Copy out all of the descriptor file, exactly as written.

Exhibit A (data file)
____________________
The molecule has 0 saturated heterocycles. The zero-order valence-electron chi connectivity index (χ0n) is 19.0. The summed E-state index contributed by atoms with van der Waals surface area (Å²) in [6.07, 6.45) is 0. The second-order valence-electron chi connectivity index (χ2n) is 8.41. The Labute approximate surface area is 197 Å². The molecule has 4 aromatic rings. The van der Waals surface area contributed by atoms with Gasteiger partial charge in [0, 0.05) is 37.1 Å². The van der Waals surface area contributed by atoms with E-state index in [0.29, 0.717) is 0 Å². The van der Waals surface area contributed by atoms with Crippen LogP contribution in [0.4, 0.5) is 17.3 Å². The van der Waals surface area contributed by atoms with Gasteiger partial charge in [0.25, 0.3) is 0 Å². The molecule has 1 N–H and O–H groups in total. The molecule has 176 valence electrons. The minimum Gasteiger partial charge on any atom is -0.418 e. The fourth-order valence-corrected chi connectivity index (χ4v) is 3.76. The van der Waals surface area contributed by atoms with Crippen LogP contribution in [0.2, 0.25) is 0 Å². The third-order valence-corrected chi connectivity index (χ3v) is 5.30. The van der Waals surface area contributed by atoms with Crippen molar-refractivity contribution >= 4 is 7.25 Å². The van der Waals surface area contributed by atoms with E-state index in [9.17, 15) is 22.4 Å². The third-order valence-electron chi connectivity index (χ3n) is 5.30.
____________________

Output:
The molecule has 0 saturated heterocycles. The zero-order valence-electron chi connectivity index (χ0n) is 19.0. The summed E-state index contributed by atoms with van der Waals surface area (Å²) in [6.07, 6.45) is 0. The second-order valence-electron chi connectivity index (χ2n) is 8.41. The Labute approximate surface area is 197 Å². The molecule has 4 aromatic rings. The van der Waals surface area contributed by atoms with Gasteiger partial charge in [0, 0.05) is 37.1 Å². The van der Waals surface area contributed by atoms with E-state index in [0.29, 0.717) is 0 Å². The van der Waals surface area contributed by atoms with Crippen LogP contribution in [0.4, 0.5) is 17.3 Å². The van der Waals surface area contributed by atoms with Gasteiger partial charge in [0.25, 0.3) is 0 Å². The molecule has 1 N–H and O–H groups in total. The molecule has 176 valence electrons. The minimum Gasteiger partial charge on any atom is -0.418 e. The fourth-order valence-corrected chi connectivity index (χ4v) is 3.76. The van der Waals surface area contributed by atoms with Crippen LogP contribution in [0.2, 0.25) is 0 Å². The third-order valence-corrected chi connectivity index (χ3v) is 5.30. The van der Waals surface area contributed by atoms with Crippen molar-refractivity contribution >= 4 is 7.25 Å². The van der Waals surface area contributed by atoms with E-state index in [9.17, 15) is 22.4 Å². The third-order valence-electron chi connectivity index (χ3n) is 5.30.